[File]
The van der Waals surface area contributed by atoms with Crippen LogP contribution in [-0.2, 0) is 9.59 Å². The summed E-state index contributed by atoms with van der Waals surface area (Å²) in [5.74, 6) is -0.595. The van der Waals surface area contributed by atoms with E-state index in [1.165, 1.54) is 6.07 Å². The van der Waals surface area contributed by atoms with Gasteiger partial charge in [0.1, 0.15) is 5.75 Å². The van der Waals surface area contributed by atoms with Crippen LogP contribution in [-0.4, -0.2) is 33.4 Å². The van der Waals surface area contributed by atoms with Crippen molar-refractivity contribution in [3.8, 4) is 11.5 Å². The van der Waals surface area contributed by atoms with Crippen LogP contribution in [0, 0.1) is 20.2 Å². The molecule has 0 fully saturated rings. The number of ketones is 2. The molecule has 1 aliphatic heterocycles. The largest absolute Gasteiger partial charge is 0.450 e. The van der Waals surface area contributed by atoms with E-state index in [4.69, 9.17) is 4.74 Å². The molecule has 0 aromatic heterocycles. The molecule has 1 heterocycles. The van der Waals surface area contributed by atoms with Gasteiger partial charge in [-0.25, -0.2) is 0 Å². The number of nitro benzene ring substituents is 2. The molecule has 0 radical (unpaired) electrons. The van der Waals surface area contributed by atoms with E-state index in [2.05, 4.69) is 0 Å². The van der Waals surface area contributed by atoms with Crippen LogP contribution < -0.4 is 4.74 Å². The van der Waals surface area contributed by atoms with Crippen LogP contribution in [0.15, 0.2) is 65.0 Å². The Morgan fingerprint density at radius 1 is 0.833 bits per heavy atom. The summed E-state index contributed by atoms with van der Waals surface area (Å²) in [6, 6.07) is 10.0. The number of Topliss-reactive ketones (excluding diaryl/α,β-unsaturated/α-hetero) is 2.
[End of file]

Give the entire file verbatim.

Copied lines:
The van der Waals surface area contributed by atoms with Crippen LogP contribution in [-0.2, 0) is 9.59 Å². The summed E-state index contributed by atoms with van der Waals surface area (Å²) in [5.74, 6) is -0.595. The van der Waals surface area contributed by atoms with E-state index in [1.165, 1.54) is 6.07 Å². The van der Waals surface area contributed by atoms with Gasteiger partial charge in [0.1, 0.15) is 5.75 Å². The van der Waals surface area contributed by atoms with Crippen LogP contribution in [-0.4, -0.2) is 33.4 Å². The van der Waals surface area contributed by atoms with Crippen molar-refractivity contribution in [3.8, 4) is 11.5 Å². The van der Waals surface area contributed by atoms with Crippen LogP contribution in [0, 0.1) is 20.2 Å². The molecule has 0 fully saturated rings. The number of ketones is 2. The molecule has 1 aliphatic heterocycles. The largest absolute Gasteiger partial charge is 0.450 e. The van der Waals surface area contributed by atoms with E-state index in [4.69, 9.17) is 4.74 Å². The molecule has 0 aromatic heterocycles. The molecule has 1 heterocycles. The van der Waals surface area contributed by atoms with Gasteiger partial charge in [-0.25, -0.2) is 0 Å². The number of nitro benzene ring substituents is 2. The molecule has 0 radical (unpaired) electrons. The van der Waals surface area contributed by atoms with E-state index in [2.05, 4.69) is 0 Å². The van der Waals surface area contributed by atoms with Crippen LogP contribution < -0.4 is 4.74 Å². The van der Waals surface area contributed by atoms with Crippen LogP contribution in [0.15, 0.2) is 65.0 Å². The Morgan fingerprint density at radius 1 is 0.833 bits per heavy atom. The summed E-state index contributed by atoms with van der Waals surface area (Å²) in [6, 6.07) is 10.0. The number of Topliss-reactive ketones (excluding diaryl/α,β-unsaturated/α-hetero) is 2.